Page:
In it, Jenny Quinn, a physicist getting her advanced degree, is involved in an experiment involving vacuum decay (um, what, right?) that goes awry. A huge discovery is made, but then her professor dies in an accident – an accident she finds suspicious. But just as soon as she finishes grieving and begins detecting a bit, she realizes that the incident with the lab experiment left some big changes in her own body. It’s infected her somehow. Now, Jenny has to figure out what is going on and doesn’t know if she’ll even survive long enough to find out the truth about what happened to her professor.

Okay, physics ain’t my thing. I never was very into math – probably my weakest subject. Science was interesting – but physics??? Talk about gibberish! So, I was taken a bit aback at the detail and intelligence that Henry Melton seemed to portray in Jenny Quinn’s character. I have no way of verifying that all of the basic theories brought up in Pixie Dust are correct, but I found myself convinced rather quickly that our main character is a very, very smart gal. It was easy to go with the flow and not stress out too much that I had no idea what they were talking about when it came to physics. It didn’t distract from the story at all.

It wasn’t long before I found myself really connecting with Jenny. She’s a bit of a loner, still grieving past losses, and trying her best to be independent. She’s likable and quite unique as a main character, especially in a sci-fi novel.

The plot is expertly laid out, slowly revealed piece by piece. For the first 50 to 60 pages or so, I was very intrigued and never bored, but not very invested. But quickly thereafter, things really started to pick up speed and the suspense began intensifying. I was turning pages quite eagerly, needing to know what would happen next. There was a slow build almost throughout the entire novel, and the climax did not disappoint.

There’s a cool, updated, understated version of superhero genesis going on in Pixie Dust – though I don’t want to give away too much. Henry Melton keeps it from going too cliché, yet still manages to embrace the inspiration from comic books that Jenny herself has a passion for. The character development is great! By the end you feel like you really know Jenny, as well as various background characters.

Pixie Dust is entertaining and gripping, sometimes dark and disquieting, subtly romantic, delves into family issues and managed to surprise me with the final twist. I enjoyed the way the novel was split up into sections, and took you to places you wouldn’t expect. It wasn’t one of those books that was easy to predict where it was going, or what would happen next.

I really, really enjoyed Pixie Dust and I think it has a lot of crossover appeal from sci-fi fans, YA fans in general, and adults who would just like a good read. There’s a little of everything in Pixie Dust – highly recommended!!!

Monday, April 5, 2010

Zan-Gah: A Prehistoric Adventure

Zan Gah: A Prehistoric Adventure is an award-winning novel by author Allan Richard Shickman.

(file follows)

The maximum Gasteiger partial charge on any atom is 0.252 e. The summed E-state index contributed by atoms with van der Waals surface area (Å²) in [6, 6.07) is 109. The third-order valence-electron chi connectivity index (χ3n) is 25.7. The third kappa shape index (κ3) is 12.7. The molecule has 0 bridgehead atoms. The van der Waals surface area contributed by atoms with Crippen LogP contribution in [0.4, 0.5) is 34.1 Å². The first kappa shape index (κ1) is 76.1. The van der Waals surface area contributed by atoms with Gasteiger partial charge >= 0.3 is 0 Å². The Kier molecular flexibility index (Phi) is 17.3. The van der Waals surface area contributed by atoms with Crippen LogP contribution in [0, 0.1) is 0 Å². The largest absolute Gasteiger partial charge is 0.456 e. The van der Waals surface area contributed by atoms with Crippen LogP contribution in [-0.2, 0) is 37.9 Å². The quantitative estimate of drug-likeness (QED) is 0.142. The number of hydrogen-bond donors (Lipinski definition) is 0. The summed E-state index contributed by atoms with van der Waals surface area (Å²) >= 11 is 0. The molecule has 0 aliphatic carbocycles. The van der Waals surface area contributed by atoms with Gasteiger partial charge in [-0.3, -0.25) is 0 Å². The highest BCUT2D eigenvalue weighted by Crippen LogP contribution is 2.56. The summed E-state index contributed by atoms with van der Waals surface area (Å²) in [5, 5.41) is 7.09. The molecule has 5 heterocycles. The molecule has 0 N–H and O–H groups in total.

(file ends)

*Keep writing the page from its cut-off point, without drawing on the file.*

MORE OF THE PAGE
Zan-Gah gains both notoriety and respect as a boy reaching manhood by his clan when he kills a lion early on, despite his small stature. But this does not help his recurring nightmares about his twin brother who disappeared a year ago after an argument. Though he is believed to be dead, Zan-Gah’s gut tells him he is still alive – which can only lead to the fear that he has been taken captive.

Despite his parents’ fears, Zan-Gah uses his newfound independence to convince everyone that he can find his brother, Dael, and that he will not return without him. Thus begins the many faceted, dangerous mission of the young, but strong, Zan-Gah.

The situation of Zan-Gah is initially hard to delve into, as it is much more primal and, well, prehistoric than our world. I must admit that it took me about 50 pages or so to really feel invested in the main character, Zan-Gah or to really feel invested in the plot. That’s not to say there wasn’t a lot going on, but I just wasn’t drawn in until that point.

But THAT is the point in which I became very occupied in the story and characters. As you get to know Zan-Gah, you begin to really respect him – his principles, his courage, his strength and determination. So, be patient if you feel as I did.

Allan Richard Shickman put a lot of thought, I believe, in how he structured Zan-Gah: A Prehistoric Adventure. It is formulated as a middle-grade novel, yet the stark and sometimes disconcerting situations Zan-Gah finds himself in are quite adult – as well as the jarring violence in a particularly affecting scene nearer the end.

There is a poetic, lyrical sense to the novel, despite (or maybe because of) the almost simplistic way he presents the story (it is only 148 pages in length). By the end I had run the gamut on emotions (among them: suspense, shock, heartbreak, revulsion, inspiration) – and felt like I had read a complete story. It almost felt like it was true, it was quite something.

It took me a while to be convinced, I will say truthfully. Some of the language and details of the time period were distracting to me and seemed to disassociate me from the plot. I did find myself skimming some of the longer descriptions at times.

But the overall impression I had once I was done was – wow. It was unusual, refreshing, and so shocking and affective by the last quarter that all the patience really won out and I felt rewarded. In the end I was truly touched and I can see me recommending Zan-Gah: A Prehistoric Adventure quite easily.

By no means is it an easy or happy-go-lucky read, but it is a novel that pays off in the end and transports you to a reality so far removed from ours it almost feels like a fantasy.
Ways to find out more:
www.zan-gah.com